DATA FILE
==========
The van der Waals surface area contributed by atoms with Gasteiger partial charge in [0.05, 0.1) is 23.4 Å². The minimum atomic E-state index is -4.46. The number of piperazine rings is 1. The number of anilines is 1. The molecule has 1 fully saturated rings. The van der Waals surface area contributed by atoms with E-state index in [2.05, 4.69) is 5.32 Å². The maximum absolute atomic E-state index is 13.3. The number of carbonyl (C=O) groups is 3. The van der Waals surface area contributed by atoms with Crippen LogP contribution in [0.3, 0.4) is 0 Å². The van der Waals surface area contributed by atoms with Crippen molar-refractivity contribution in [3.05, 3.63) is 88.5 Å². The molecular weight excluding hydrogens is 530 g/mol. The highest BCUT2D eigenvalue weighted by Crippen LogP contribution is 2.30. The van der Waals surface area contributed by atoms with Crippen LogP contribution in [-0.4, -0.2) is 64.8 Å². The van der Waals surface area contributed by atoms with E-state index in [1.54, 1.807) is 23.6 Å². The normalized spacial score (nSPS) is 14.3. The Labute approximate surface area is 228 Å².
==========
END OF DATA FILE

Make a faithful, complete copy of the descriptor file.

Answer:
The van der Waals surface area contributed by atoms with Gasteiger partial charge in [0.05, 0.1) is 23.4 Å². The minimum atomic E-state index is -4.46. The number of piperazine rings is 1. The number of anilines is 1. The molecule has 1 fully saturated rings. The van der Waals surface area contributed by atoms with E-state index in [2.05, 4.69) is 5.32 Å². The maximum absolute atomic E-state index is 13.3. The number of carbonyl (C=O) groups is 3. The van der Waals surface area contributed by atoms with Crippen LogP contribution in [0.3, 0.4) is 0 Å². The van der Waals surface area contributed by atoms with Crippen molar-refractivity contribution in [3.05, 3.63) is 88.5 Å². The molecular weight excluding hydrogens is 530 g/mol. The highest BCUT2D eigenvalue weighted by Crippen LogP contribution is 2.30. The van der Waals surface area contributed by atoms with Crippen LogP contribution in [-0.4, -0.2) is 64.8 Å². The van der Waals surface area contributed by atoms with E-state index in [1.54, 1.807) is 23.6 Å². The normalized spacial score (nSPS) is 14.3. The Labute approximate surface area is 228 Å².